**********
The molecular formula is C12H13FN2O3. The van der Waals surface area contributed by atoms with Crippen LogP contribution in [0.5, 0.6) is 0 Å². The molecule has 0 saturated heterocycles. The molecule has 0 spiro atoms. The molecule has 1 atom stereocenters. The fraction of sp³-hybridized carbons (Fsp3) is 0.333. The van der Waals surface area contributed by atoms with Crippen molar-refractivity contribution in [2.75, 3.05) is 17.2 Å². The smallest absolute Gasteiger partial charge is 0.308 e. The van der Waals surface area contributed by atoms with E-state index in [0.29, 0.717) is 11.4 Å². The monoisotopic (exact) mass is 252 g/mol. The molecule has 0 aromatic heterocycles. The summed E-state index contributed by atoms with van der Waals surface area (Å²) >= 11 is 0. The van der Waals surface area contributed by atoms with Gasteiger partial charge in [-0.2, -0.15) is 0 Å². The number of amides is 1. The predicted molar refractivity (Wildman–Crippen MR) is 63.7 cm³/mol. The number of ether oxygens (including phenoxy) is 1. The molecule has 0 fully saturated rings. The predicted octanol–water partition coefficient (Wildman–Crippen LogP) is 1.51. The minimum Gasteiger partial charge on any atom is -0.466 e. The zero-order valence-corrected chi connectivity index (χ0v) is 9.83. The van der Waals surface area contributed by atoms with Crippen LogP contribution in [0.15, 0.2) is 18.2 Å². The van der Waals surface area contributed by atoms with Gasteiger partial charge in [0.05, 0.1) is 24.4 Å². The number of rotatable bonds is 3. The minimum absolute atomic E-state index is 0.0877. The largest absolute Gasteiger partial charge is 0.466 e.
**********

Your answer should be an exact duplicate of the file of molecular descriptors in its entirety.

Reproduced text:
The molecular formula is C12H13FN2O3. The van der Waals surface area contributed by atoms with Crippen LogP contribution in [0.5, 0.6) is 0 Å². The molecule has 0 saturated heterocycles. The molecule has 0 spiro atoms. The molecule has 1 atom stereocenters. The fraction of sp³-hybridized carbons (Fsp3) is 0.333. The van der Waals surface area contributed by atoms with Crippen molar-refractivity contribution in [2.75, 3.05) is 17.2 Å². The smallest absolute Gasteiger partial charge is 0.308 e. The van der Waals surface area contributed by atoms with E-state index in [0.29, 0.717) is 11.4 Å². The monoisotopic (exact) mass is 252 g/mol. The molecule has 0 aromatic heterocycles. The summed E-state index contributed by atoms with van der Waals surface area (Å²) >= 11 is 0. The van der Waals surface area contributed by atoms with Gasteiger partial charge in [-0.2, -0.15) is 0 Å². The number of amides is 1. The predicted molar refractivity (Wildman–Crippen MR) is 63.7 cm³/mol. The number of ether oxygens (including phenoxy) is 1. The molecule has 0 fully saturated rings. The predicted octanol–water partition coefficient (Wildman–Crippen LogP) is 1.51. The minimum Gasteiger partial charge on any atom is -0.466 e. The zero-order valence-corrected chi connectivity index (χ0v) is 9.83. The van der Waals surface area contributed by atoms with Crippen LogP contribution in [0.15, 0.2) is 18.2 Å². The van der Waals surface area contributed by atoms with Gasteiger partial charge in [0.05, 0.1) is 24.4 Å². The number of rotatable bonds is 3. The minimum absolute atomic E-state index is 0.0877. The largest absolute Gasteiger partial charge is 0.466 e.